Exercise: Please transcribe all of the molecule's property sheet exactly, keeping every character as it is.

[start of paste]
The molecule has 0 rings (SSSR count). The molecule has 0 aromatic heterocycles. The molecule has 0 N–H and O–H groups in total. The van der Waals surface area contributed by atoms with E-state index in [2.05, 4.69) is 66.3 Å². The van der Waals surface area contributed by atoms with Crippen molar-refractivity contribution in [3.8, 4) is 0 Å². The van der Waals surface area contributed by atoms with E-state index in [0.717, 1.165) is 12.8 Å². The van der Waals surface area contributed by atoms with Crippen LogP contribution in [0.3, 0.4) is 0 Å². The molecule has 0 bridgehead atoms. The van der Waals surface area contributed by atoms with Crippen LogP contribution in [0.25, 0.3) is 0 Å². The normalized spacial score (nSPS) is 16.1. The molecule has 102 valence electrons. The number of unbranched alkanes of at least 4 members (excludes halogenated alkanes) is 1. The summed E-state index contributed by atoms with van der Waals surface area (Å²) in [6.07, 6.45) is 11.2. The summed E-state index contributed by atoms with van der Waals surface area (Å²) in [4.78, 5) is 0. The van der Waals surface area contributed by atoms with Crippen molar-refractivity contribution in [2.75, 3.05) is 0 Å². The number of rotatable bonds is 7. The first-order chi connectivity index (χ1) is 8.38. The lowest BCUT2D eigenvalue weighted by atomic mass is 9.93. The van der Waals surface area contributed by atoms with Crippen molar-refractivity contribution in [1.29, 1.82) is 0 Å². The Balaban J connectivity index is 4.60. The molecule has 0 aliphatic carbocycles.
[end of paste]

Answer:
The molecule has 0 rings (SSSR count). The molecule has 0 aromatic heterocycles. The molecule has 0 N–H and O–H groups in total. The van der Waals surface area contributed by atoms with E-state index in [2.05, 4.69) is 66.3 Å². The van der Waals surface area contributed by atoms with Crippen molar-refractivity contribution in [3.8, 4) is 0 Å². The van der Waals surface area contributed by atoms with E-state index in [0.717, 1.165) is 12.8 Å². The van der Waals surface area contributed by atoms with Crippen LogP contribution in [0.3, 0.4) is 0 Å². The molecule has 0 bridgehead atoms. The van der Waals surface area contributed by atoms with Crippen LogP contribution in [0.25, 0.3) is 0 Å². The normalized spacial score (nSPS) is 16.1. The molecule has 102 valence electrons. The number of unbranched alkanes of at least 4 members (excludes halogenated alkanes) is 1. The summed E-state index contributed by atoms with van der Waals surface area (Å²) in [6.07, 6.45) is 11.2. The summed E-state index contributed by atoms with van der Waals surface area (Å²) in [4.78, 5) is 0. The van der Waals surface area contributed by atoms with Crippen molar-refractivity contribution in [2.75, 3.05) is 0 Å². The number of rotatable bonds is 7. The first-order chi connectivity index (χ1) is 8.38. The lowest BCUT2D eigenvalue weighted by atomic mass is 9.93. The van der Waals surface area contributed by atoms with Crippen molar-refractivity contribution in [1.29, 1.82) is 0 Å². The Balaban J connectivity index is 4.60. The molecule has 0 aliphatic carbocycles.